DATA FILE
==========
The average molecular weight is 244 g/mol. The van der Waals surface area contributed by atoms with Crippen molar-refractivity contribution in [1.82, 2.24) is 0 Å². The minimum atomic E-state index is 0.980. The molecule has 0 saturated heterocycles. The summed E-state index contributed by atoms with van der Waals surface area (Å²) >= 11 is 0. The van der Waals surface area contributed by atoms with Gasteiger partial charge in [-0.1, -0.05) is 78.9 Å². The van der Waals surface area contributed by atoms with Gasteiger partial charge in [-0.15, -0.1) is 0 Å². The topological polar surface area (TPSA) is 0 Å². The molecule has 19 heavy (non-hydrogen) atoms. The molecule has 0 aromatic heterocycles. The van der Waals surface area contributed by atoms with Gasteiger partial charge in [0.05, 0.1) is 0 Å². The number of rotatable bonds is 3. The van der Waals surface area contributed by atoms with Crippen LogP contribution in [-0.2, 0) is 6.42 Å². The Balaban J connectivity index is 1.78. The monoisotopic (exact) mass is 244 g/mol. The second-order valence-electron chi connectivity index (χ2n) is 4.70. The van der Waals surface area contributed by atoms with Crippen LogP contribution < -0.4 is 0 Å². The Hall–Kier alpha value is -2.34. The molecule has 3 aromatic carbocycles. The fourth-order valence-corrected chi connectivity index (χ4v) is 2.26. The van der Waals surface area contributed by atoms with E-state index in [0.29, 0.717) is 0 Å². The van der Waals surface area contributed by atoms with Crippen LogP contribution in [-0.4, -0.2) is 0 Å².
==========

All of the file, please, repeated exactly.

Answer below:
The average molecular weight is 244 g/mol. The van der Waals surface area contributed by atoms with Crippen molar-refractivity contribution in [1.82, 2.24) is 0 Å². The minimum atomic E-state index is 0.980. The molecule has 0 saturated heterocycles. The summed E-state index contributed by atoms with van der Waals surface area (Å²) >= 11 is 0. The van der Waals surface area contributed by atoms with Gasteiger partial charge in [-0.1, -0.05) is 78.9 Å². The van der Waals surface area contributed by atoms with Gasteiger partial charge in [-0.15, -0.1) is 0 Å². The topological polar surface area (TPSA) is 0 Å². The molecule has 19 heavy (non-hydrogen) atoms. The molecule has 0 aromatic heterocycles. The van der Waals surface area contributed by atoms with Gasteiger partial charge in [0.05, 0.1) is 0 Å². The number of rotatable bonds is 3. The van der Waals surface area contributed by atoms with Crippen LogP contribution in [-0.2, 0) is 6.42 Å². The Balaban J connectivity index is 1.78. The monoisotopic (exact) mass is 244 g/mol. The second-order valence-electron chi connectivity index (χ2n) is 4.70. The van der Waals surface area contributed by atoms with Crippen LogP contribution < -0.4 is 0 Å². The Hall–Kier alpha value is -2.34. The molecule has 3 aromatic carbocycles. The fourth-order valence-corrected chi connectivity index (χ4v) is 2.26. The van der Waals surface area contributed by atoms with E-state index in [0.29, 0.717) is 0 Å². The van der Waals surface area contributed by atoms with Crippen LogP contribution in [-0.4, -0.2) is 0 Å².